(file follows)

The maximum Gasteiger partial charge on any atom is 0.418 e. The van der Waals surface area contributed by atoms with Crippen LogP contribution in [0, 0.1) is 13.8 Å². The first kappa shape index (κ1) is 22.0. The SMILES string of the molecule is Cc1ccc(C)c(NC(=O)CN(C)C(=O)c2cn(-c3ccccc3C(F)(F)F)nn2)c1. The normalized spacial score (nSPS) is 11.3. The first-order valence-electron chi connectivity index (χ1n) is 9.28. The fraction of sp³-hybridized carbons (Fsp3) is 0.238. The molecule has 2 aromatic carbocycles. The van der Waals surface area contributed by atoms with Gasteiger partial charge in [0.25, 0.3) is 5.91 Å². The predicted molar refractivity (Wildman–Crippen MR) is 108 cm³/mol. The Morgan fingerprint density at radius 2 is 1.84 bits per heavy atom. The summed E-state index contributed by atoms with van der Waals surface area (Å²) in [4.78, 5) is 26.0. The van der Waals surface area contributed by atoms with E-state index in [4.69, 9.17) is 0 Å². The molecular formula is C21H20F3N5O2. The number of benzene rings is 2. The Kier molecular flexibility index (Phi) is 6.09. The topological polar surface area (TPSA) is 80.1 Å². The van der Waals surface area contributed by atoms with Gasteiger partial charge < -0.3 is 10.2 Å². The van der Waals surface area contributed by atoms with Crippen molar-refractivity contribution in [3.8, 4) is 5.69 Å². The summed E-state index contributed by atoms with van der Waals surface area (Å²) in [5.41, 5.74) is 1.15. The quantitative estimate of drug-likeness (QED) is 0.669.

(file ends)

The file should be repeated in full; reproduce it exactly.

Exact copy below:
The maximum Gasteiger partial charge on any atom is 0.418 e. The van der Waals surface area contributed by atoms with Crippen LogP contribution in [0, 0.1) is 13.8 Å². The first kappa shape index (κ1) is 22.0. The SMILES string of the molecule is Cc1ccc(C)c(NC(=O)CN(C)C(=O)c2cn(-c3ccccc3C(F)(F)F)nn2)c1. The normalized spacial score (nSPS) is 11.3. The first-order valence-electron chi connectivity index (χ1n) is 9.28. The fraction of sp³-hybridized carbons (Fsp3) is 0.238. The molecule has 2 aromatic carbocycles. The van der Waals surface area contributed by atoms with Gasteiger partial charge in [0.25, 0.3) is 5.91 Å². The predicted molar refractivity (Wildman–Crippen MR) is 108 cm³/mol. The Morgan fingerprint density at radius 2 is 1.84 bits per heavy atom. The summed E-state index contributed by atoms with van der Waals surface area (Å²) in [4.78, 5) is 26.0. The van der Waals surface area contributed by atoms with E-state index in [4.69, 9.17) is 0 Å². The molecular formula is C21H20F3N5O2. The number of benzene rings is 2. The Kier molecular flexibility index (Phi) is 6.09. The topological polar surface area (TPSA) is 80.1 Å². The van der Waals surface area contributed by atoms with Gasteiger partial charge < -0.3 is 10.2 Å². The van der Waals surface area contributed by atoms with Crippen molar-refractivity contribution in [3.8, 4) is 5.69 Å². The summed E-state index contributed by atoms with van der Waals surface area (Å²) in [5.41, 5.74) is 1.15. The quantitative estimate of drug-likeness (QED) is 0.669.